Stage 2 is expected to be implemented over a twelve month period, and include the following activities: (i) structuring legal constitution, building councils, and identifying independent executive leadership, (iii) elaboration of the territory value proposition to attract investments (competitive differentials), (iv) validation of “priority sectors” to attract investments, (v) execution of the first “territory promotion and facilitation activities”, and (vi) identification of additional regional sponsorship.

 

On April 29, 2021, in line with UN-SDGs #17 partnership for the goals, #1 no poverty, #2 zero hunger. The Company launched an initiative to provide humanitarian relief during the next 10 months of pandemic for the population living in poverty “Sigma contra a fome” (Sigma against hunger). The initiative will distribute 600 basic food baskets per month to 600 families (with an average of four people), feeding approximately 2,400 people per month. Moreover, the company revived and expanded the COVID-19 prevention initiative from March 2020, and it is distributing 12,000 units of hospital disinfectant, totalling 12 tons, as well as 2,400 hand sanitizers “family size”, totalling 840 kg of the product. Sigma was able to effect the procurement of most of these items at cost as a result of the support of certain of its shareholders.

 

 

 

Page | 15

 

 

 

Sigma Lithium Resources Corporation

Interim Quarterly Management’s Discussion and Analysis

Three Months Ended March 31, 2021

Discussion dated: June 1, 2021

 

Environmental Licensing and Permitting

 

On July 29, 2020, an important step was accomplished towards obtaining the operational license (licença operacional, LO) required after commissioning and ramp-up in order for the Project to enter full scale Production Phase 1 (the Company has had the Licença de Instalação for the Production Plant commissioning period since June 2019). SMSA's mining easement request (“Servidão Mineral”) was published in the Official Gazette of the Federal Government. It contemplates the mining and processing activities of the Xuxa deposit (ANM Process No. 824.692/1971). The easement area has a total of 413.3 hectares and aims to cover the areas of waste and tailings piles, Production Plant, all access roads (internal), electrical substation, installation of gas station and support structures.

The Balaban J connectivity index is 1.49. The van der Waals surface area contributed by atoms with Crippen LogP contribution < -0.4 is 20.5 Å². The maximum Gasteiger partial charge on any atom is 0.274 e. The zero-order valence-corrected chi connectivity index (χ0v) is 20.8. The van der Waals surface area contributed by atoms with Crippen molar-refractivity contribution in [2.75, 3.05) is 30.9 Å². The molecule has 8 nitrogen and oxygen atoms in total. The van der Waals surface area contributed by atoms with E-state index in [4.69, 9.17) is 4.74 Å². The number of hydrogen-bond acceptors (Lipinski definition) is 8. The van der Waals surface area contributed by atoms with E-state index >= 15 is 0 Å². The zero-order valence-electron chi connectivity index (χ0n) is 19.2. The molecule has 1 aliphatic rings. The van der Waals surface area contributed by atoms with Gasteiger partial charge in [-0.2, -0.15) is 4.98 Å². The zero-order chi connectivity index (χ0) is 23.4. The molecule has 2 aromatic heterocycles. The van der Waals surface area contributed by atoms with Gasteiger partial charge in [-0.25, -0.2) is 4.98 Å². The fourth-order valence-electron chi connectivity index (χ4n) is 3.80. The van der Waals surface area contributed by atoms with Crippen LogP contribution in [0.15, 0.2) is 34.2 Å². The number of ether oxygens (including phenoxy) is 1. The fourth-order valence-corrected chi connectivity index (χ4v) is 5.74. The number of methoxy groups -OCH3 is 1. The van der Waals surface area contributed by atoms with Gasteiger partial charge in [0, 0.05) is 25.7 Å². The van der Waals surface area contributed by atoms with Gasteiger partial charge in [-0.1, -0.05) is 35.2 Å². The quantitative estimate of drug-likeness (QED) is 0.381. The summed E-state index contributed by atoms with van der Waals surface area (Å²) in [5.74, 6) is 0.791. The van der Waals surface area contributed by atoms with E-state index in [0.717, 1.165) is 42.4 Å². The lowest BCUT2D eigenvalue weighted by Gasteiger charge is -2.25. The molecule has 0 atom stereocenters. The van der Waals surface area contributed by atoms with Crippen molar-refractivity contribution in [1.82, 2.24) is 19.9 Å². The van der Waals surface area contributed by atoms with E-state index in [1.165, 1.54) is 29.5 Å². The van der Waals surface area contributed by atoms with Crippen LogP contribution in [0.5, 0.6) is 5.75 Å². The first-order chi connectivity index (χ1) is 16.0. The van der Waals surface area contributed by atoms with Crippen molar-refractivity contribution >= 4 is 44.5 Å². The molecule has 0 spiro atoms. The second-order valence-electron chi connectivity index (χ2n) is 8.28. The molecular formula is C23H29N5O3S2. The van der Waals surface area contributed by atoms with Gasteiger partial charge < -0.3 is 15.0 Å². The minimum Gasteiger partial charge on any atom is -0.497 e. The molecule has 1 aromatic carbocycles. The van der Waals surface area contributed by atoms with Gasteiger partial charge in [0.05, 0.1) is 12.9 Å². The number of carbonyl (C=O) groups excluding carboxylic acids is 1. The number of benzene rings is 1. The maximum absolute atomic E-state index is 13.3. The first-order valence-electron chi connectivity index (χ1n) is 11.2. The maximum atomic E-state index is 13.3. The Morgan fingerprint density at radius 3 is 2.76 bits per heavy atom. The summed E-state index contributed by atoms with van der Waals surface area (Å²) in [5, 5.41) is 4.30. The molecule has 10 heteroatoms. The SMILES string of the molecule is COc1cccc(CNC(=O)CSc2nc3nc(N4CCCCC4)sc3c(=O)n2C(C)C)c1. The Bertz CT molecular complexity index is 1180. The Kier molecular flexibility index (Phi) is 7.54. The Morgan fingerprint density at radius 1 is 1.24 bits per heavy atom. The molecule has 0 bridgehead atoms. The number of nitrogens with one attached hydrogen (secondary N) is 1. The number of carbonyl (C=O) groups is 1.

In August 2020, a complementary environmental impact study and environmental mitigation plan (the “Complementary EIA/RIMA”) to the Company´s current environmental license for construction of Production Phase 1 was filed at the Priority Projects Superintendency of Minas Gerais (“SUPPRI”), Superintendência de Projetos Prioritários de Minas Gerais, in order to increase the scope area (Area Diretamente Afetada) of its current construction and installation license to include the south pit of the Xuxa Mine. The Complementary EIA/RIMA contemplates the simultaneous mining of both north and south pits of the Xuxa Mine, supplying the spodumene ore for the first few years of Production Phase 2. The Complementary EIA/RIMA also includes a tailings plan that separates rock waste and tailings piles in order to allow for the potential recycling of 100% of the tailings to ancillary industries, such as ceramics.

 

Corporate Finance

 

·The Company has announced that it is considering a potential listing of the Common Shares in a major U.S. stock exchange market with a view to increasing access to U.S. capital markets and enhancing overall shareholder value. This follows the United States Department of State and Brazil Ministry of Mines and Energy launching the U.S. – Brazil bilateral cooperation in Critical Minerals, including lithium. This adds to the Company´s current potential offtake relationships in Japan, South Korea and specialist chemical tolling partners in China.

 

·The Company expects to have sufficient liquidity to finance all of the ongoing workstreams contemplated by the Company’s strategy to accelerate the development of Production Phase 2 as described above. On February 12, 2021, it successfully completed a private placement of 9,545,455 Common Shares at a price of C$4.40 per Common Share for aggregate gross proceeds of $42 million (approximately US$33 million). The size reflected an upsizing by 40% and a 10% price increase from the original intended size and pricing announced for the private placement, due to strong institutional investor demand.

 

·As at the date of this MD&A, the Company has $41.3 million (US$33.6 million) in cash and cash equivalents, out of which approximately $33.8 million (US$28 million) is held in a construction savings account.